The La Flor Dominicana Andalusian Bull is a truly new concept within La Flor’s portfolio of fine cigars. The size is based on that of an old cigar mold that Gomez found in Belgium. Naming it after Andalusia was a nod to Spain, the country where Gomez was born. And the silhouette of a matador on the band represents the celebrated history of the sport of bullfighting in Andalusia. That eye-catching shade of green is similar to that found on the Andalusian flag. But there’s more to decode. The font on the band is based on Pablo Picasso’s handwriting—he loved to paint bulls—and the scrollwork reflects patterns found on a bullfighter’s uniform.

Fittingly, with this combination of heavy-handed and subtle symbolism comes a blend that is both bold and refined (like a bull and a matador). Gomez and his son Tony collaborated on the cigar and spent a fair amount of time fine-tuning the blend. The result was a cigar as intriguing in flavor as it is in appearance. It’s a combination of Corojo-seed Ecuador Habano wrapper on a blend that consists primarily of Dominican Criollo ’98 tobacco, a hybrid and a bit of Pelo d’Oro too. First impressions are bold and savory with strong notes of hickory and leather. But it continues to take on a complex spiciness of saffron and cumin as well as a slight tangy note that brings the strength and spice together quite gracefully—and it only gets better with every puff.

Gomez owns the brand and company with his wife, Ines Lorenzo-Gomez. This marks the first time that La Flor Dominicana has been awarded No. 1 Cigar of the Year.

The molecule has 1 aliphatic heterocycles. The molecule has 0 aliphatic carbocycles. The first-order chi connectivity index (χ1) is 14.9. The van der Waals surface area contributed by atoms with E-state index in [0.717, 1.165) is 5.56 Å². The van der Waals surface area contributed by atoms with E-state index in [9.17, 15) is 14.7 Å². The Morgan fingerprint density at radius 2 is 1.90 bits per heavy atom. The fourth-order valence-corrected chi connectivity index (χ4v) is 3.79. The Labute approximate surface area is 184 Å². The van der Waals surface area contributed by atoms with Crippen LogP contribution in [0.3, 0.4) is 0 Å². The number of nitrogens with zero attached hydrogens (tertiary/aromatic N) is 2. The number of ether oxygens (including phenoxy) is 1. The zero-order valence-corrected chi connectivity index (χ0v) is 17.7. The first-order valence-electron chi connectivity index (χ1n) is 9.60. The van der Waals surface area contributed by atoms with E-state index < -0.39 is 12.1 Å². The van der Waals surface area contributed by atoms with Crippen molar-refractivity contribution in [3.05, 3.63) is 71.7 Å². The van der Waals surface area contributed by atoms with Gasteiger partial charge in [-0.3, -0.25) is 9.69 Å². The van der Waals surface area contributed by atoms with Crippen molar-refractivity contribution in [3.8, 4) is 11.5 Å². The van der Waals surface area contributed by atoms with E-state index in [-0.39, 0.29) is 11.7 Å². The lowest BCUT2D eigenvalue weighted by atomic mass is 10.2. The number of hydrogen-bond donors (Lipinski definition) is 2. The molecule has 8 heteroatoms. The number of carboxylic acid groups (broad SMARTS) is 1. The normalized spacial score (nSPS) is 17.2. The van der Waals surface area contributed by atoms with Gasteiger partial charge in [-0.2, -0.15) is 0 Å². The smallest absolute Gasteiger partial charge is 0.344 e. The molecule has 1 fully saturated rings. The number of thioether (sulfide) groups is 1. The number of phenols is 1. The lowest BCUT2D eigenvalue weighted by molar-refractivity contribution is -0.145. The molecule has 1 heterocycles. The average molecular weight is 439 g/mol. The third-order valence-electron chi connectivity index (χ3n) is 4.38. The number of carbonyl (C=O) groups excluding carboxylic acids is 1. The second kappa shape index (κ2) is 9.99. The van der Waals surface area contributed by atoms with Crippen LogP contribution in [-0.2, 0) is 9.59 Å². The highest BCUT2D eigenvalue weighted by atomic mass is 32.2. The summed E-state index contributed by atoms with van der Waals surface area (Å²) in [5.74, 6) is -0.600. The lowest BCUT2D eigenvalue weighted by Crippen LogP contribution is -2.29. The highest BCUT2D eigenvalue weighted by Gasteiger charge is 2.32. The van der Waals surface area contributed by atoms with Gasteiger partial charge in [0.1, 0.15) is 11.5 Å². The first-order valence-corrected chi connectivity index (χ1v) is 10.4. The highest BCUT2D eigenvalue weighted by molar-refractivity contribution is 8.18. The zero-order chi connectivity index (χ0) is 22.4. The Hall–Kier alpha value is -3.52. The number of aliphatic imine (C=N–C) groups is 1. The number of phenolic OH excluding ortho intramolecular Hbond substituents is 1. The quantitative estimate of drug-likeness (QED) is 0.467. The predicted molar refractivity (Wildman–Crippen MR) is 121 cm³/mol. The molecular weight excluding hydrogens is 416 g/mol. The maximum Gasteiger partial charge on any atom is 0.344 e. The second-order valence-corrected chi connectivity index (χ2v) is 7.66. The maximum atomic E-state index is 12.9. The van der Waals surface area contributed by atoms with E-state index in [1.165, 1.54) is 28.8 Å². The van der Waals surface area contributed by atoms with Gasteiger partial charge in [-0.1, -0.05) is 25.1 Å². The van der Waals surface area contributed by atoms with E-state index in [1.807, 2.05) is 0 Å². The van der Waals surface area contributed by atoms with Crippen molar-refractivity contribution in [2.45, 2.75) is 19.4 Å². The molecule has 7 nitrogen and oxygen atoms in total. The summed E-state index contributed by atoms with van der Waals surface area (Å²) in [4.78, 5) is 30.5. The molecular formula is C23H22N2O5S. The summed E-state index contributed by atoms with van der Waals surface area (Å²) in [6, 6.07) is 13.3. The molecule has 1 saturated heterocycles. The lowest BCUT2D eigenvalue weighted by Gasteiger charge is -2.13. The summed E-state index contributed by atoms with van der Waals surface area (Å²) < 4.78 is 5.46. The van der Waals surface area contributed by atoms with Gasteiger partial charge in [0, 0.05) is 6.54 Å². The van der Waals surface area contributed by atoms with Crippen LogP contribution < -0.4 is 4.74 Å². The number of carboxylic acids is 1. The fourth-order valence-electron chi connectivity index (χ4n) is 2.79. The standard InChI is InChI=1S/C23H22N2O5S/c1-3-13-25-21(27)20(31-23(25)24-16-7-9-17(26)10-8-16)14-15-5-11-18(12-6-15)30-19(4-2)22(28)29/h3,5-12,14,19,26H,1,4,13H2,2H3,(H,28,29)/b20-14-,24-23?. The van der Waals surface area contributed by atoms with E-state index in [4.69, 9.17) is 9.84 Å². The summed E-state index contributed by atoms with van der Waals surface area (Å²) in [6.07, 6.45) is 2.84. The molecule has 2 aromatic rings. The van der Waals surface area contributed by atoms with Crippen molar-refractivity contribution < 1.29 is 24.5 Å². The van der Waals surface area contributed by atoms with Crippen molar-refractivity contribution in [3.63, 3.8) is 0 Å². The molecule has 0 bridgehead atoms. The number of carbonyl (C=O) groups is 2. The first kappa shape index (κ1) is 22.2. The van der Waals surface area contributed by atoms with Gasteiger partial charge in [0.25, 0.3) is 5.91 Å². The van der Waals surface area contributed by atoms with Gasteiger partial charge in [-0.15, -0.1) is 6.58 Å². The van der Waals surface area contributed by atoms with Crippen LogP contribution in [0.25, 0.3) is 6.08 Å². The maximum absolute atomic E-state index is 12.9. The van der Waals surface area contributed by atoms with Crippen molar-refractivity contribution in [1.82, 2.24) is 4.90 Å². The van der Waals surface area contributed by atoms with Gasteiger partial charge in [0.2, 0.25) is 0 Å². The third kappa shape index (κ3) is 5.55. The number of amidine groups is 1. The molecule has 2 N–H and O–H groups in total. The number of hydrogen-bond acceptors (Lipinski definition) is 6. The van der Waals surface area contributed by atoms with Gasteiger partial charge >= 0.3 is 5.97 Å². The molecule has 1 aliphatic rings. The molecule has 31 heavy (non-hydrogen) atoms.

*Credit: Cigar Aficionado

San Lotano Maduro: Black Is Black

Years ago, I thought maduro cigars were the greatest thing. Perhaps because they were different from what I was used to. In 2011 I received a box of San Lotano Maduro as a birthday gift and they did not last long. Today if I had a box of them, they would probably last a year or more.

Brand/ Name of Cigar: San Lotano/ Maduro

Country of origin: Nicaragua 
Wrapper: Mexican Maduro
Binder: Honduras and Dominican ( Dual Binder )
Filler: Honduras and Nicaragua
Shape: Toro, 6 x by 54 X, Box Pressed
Where and when smoked: 11/20/16 , Lone Wolf Cigar Lounge, Los Angeles Ca.

Appearance/Construction: 

Dark brown, depending on the light almost black. Solid box press, tight, and oily to the touch. Smooth almost slick feel to the wrapper. A very sharp looking,  well made cigar.

Flavor/ Taste and Aroma:

Initially it was a rich mixture of chocolate, sweetness and a candy quality bordering on brown sugar. These are the best characteristics of a well made maduro. Also, a bit of a spice blast but not overpowering.

Smoking Characteristics: 

The smoke had an even burn, very pleasant looking grey ash and did not lose it’s solid
construction.  The cigar held it’s shape which is a plus as some smokes as we know lose their  integrity as down the road. Did not burn hot or have any issues.

Conclusion/Overall Impression:

I stand by my original thought that maduro cigars will be a once in awhile occasion for me. The flavor, construction and smoking experience was a nice ride but the nuances of a great smoke was not there. I liken it  to being on the 405 on a non rush moment in LA. Glad the traffic was moving but the view was nothing special. I would rather be on the Pacific Coast Highway looking at the ocean. For maduro smokers, this is an unqualified hit. For me, if someone gave me this cigar I would smoke it, not sure I would buy it.

Final Thoughts and numbers:  

Appearance/ Construction: 4 out 5
Flavor/Taste and Aroma: 3.5 out of 5
Smoking Characteristics: 3.5 out 5
Conclusion/ Overall Impression: 3.8 out of 5                                                                    

For maduro smokers this is a must for your humidor, for others, a good but occasional change for your usual . A good choice however.

*Credit: Frank “Bo” Gerechter, The UrbanFishing Pole.

Fidel Castro Dead At 90

Fidel Castro, the Cuban revolutionary who would rule the island for nearly five decades, has died at 90.